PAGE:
There’s something inherently urban and urbane about museums, and that’s certainly the case in Toronto. The Royal Ontario Museum, with its stern, Romanesque revival mien juxtaposed with its newer crystal addition, divides the red-brick varsity distinction of the University of Toronto on its west from the swish modern Bloor Street shopping strip to its the east. Meanwhile, the ever-evolving Art Gallery of Ontario reflects its place, all modern lines and glass facades designed by Frank Gehry sitting wedged between the up-and-coming Baldwin Village neighbourhood and the clattering bustle of Chinatown. Both those institutions—alongside smaller museums like the Bata Shoe Museum, Casa Loma, Design Exchange, Museum of Contemporary Canadian Art, the Museum of Inuit Art, et al—are thoroughly central downtown engagements.
So in that way, already, the Aga Khan Museum—set to open on Sept. 18 as North America’s first monument to Islamic art, and founded by its namesake, the founder of the Aga Khan Development Network (AKDN) and imam of the Shia Ismaili Muslims—is an outsider. The museum, a gleaming white Brazilian granite crown, sits just off the Don Valley Parkway in a suburb eight kilometres outside of the city proper, a good half-hour bus ride from the nearest subway station. Nearby, retirement towers with neat gardens and shiny high-rises stand like obelisks amid a modernist bloc of corporate offices of either sallow taupe or glittering blue.
But that distance, and its distinction from its surroundings, is all part of the museum’s appeal. “The idea of an oasis—the sense that, once you enter it, you’re in a different place—is very much a part of the overall desire,” said Henry Kim, the museum’s director. He cites Al-Azhar Park in Cairo—another AKDN project—as a place that takes you outside the stresses of the big city. “It’s amazing—suddenly, your day changes from being in the middle of noise and crowds, and suddenly you’re in an open space.”
Toronto was the second choice for the museum’s location—planning permissions squashed plans to build it in London, on a prime downtown plot just outside the Palace of Westminster—but now, the pleasure of this open 6.8-hectare campus is what drives the museum’s sensibility, and the amount of space informs the building’s design by Pritzker prize-winning architect Fumihiko Maki, hand-picked by the Aga Khan. With the lush gardens and the five burbling reflective pools outside its front door and its inner-sanctum, open-air courtyard—entered from inside the building and ringed by walls of glass and wooden latticework so that light from outside projects dancing shadows into the museum over the course of the day—it is clear that this is a labour of love.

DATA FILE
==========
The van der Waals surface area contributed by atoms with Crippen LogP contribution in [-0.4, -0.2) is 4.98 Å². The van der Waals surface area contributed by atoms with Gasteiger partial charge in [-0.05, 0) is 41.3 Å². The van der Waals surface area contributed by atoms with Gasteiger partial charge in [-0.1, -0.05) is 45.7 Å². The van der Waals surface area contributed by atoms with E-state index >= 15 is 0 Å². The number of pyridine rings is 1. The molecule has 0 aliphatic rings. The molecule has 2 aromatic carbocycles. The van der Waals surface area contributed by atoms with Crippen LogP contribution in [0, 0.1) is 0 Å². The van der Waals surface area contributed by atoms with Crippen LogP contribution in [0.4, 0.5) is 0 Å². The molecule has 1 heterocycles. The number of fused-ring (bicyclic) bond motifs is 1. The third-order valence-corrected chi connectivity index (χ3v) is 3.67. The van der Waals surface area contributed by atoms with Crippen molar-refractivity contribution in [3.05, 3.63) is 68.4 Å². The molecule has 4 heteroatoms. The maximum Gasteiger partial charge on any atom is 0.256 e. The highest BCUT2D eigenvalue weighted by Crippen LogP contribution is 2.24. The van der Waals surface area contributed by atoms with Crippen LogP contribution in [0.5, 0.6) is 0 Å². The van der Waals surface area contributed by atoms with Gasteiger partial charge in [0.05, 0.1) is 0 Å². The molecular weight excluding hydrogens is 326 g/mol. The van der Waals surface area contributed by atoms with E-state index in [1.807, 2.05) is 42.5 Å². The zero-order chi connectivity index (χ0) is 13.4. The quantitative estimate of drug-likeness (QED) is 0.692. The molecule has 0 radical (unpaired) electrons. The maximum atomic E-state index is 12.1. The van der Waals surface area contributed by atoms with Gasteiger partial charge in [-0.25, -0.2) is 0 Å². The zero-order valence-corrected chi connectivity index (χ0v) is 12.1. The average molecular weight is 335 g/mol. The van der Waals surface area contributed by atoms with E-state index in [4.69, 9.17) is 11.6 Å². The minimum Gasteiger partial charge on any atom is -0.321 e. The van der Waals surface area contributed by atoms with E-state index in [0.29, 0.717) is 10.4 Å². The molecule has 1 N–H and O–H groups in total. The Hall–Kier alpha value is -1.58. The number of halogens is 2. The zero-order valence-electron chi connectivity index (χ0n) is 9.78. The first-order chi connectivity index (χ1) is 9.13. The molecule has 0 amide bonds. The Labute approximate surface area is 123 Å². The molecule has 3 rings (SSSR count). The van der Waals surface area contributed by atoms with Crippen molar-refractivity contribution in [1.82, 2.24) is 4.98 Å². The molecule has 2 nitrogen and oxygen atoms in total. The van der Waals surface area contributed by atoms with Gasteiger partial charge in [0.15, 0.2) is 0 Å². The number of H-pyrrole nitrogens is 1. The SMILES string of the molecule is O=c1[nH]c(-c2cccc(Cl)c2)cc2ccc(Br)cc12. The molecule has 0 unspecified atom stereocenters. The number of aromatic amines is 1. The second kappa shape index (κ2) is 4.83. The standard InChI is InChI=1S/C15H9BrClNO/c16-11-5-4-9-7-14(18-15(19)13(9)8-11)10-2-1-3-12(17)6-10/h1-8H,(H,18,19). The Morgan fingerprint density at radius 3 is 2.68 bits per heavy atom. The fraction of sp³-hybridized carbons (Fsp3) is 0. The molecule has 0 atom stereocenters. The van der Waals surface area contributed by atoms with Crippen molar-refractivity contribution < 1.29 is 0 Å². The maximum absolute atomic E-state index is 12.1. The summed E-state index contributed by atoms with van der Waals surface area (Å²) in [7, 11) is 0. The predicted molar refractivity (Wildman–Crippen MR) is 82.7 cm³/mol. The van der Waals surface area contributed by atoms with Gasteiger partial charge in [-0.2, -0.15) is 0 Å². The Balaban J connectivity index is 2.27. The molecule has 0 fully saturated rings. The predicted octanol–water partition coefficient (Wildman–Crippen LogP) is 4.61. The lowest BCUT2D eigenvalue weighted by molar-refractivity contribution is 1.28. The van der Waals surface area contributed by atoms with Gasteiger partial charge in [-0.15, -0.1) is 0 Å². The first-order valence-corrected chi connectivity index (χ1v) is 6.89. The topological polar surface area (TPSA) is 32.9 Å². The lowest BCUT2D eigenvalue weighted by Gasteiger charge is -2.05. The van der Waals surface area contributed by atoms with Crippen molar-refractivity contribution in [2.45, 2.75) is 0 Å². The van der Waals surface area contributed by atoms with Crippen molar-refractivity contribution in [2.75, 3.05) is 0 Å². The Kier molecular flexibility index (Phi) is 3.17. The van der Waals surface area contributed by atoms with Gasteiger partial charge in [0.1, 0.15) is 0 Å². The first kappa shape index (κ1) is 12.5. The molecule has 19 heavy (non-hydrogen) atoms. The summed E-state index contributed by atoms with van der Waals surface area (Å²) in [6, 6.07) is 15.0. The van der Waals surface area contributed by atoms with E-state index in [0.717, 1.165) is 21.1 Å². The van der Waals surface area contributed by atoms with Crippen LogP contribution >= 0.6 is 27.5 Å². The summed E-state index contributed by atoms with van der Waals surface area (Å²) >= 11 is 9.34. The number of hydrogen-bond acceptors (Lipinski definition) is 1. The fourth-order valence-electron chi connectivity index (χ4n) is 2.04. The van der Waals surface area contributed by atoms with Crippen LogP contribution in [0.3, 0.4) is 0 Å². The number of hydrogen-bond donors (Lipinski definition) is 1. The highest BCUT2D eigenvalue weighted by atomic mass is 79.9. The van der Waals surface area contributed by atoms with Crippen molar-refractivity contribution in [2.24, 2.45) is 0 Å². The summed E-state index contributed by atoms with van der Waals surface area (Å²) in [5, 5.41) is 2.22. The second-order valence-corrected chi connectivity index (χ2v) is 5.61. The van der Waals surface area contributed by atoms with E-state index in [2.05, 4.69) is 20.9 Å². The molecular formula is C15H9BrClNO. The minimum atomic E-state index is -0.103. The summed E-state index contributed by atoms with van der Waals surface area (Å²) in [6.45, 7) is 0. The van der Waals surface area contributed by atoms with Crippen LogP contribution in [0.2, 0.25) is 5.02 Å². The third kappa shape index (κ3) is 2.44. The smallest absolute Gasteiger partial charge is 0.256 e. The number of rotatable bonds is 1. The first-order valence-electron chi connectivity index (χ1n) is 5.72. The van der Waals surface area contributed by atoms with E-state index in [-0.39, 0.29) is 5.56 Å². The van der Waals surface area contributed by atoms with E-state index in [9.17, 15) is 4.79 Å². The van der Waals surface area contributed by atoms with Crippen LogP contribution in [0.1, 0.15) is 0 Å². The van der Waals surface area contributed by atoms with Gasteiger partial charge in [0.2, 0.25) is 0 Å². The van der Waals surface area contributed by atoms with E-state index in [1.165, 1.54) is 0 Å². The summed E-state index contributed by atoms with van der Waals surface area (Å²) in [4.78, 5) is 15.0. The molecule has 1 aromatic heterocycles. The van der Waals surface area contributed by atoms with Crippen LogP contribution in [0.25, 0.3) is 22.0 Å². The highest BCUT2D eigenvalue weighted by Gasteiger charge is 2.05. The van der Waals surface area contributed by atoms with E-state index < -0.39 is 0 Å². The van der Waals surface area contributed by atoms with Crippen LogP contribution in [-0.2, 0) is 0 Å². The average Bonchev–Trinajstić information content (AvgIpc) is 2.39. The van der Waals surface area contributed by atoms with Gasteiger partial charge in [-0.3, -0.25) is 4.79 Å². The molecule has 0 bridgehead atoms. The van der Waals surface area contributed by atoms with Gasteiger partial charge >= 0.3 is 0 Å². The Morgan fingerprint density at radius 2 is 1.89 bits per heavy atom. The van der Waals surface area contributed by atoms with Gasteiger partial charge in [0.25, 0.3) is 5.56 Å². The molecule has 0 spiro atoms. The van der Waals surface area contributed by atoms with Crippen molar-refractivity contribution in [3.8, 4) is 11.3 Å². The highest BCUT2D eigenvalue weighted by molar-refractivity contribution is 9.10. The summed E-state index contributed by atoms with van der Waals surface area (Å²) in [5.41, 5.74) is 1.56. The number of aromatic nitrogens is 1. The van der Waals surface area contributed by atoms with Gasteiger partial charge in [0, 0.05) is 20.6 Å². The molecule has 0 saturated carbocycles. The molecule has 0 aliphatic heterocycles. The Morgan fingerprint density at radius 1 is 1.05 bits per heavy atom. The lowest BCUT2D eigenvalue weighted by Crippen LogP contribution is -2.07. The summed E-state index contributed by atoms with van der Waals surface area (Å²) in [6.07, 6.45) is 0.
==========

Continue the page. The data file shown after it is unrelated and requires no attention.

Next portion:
The museum brought in an all-star team to usher in this unique creation, from Kim, who was responsible for the major redevelopment of the University of Oxford’s Ashmolean Museum, to Adrien Gardère, an esteemed museologist who has worked at the Louvre in Paris. One section of the permanent exhibit features illustrated pages from the Shah-Nameh, the Persian book of kings and heroes, and includes an isolated “sound shower” reading of its pages. The museum, positioned at exactly 45 degrees solar north so that every surface receives sunlight over the course of the day, boasts a facade that is gridded in precise metre-long blocks of Brazilian granite from top to bottom. Kim says the Aga Khan, an architecture aficionado, was so involved in the process that he himself selected each iridescent granite cube that went into the building. Lebanese-Serbian landscape architect Vladimir Djurovic’s public gardens were inspired by the ones in ancient Persia and Spain, right down to his decision to eschew acrylic paints, which would lack the long-term lustre of those historic spaces. They are telltale, loving flourishes befitting the ground-up founding of an entirely new building, devoted to Islamic arts.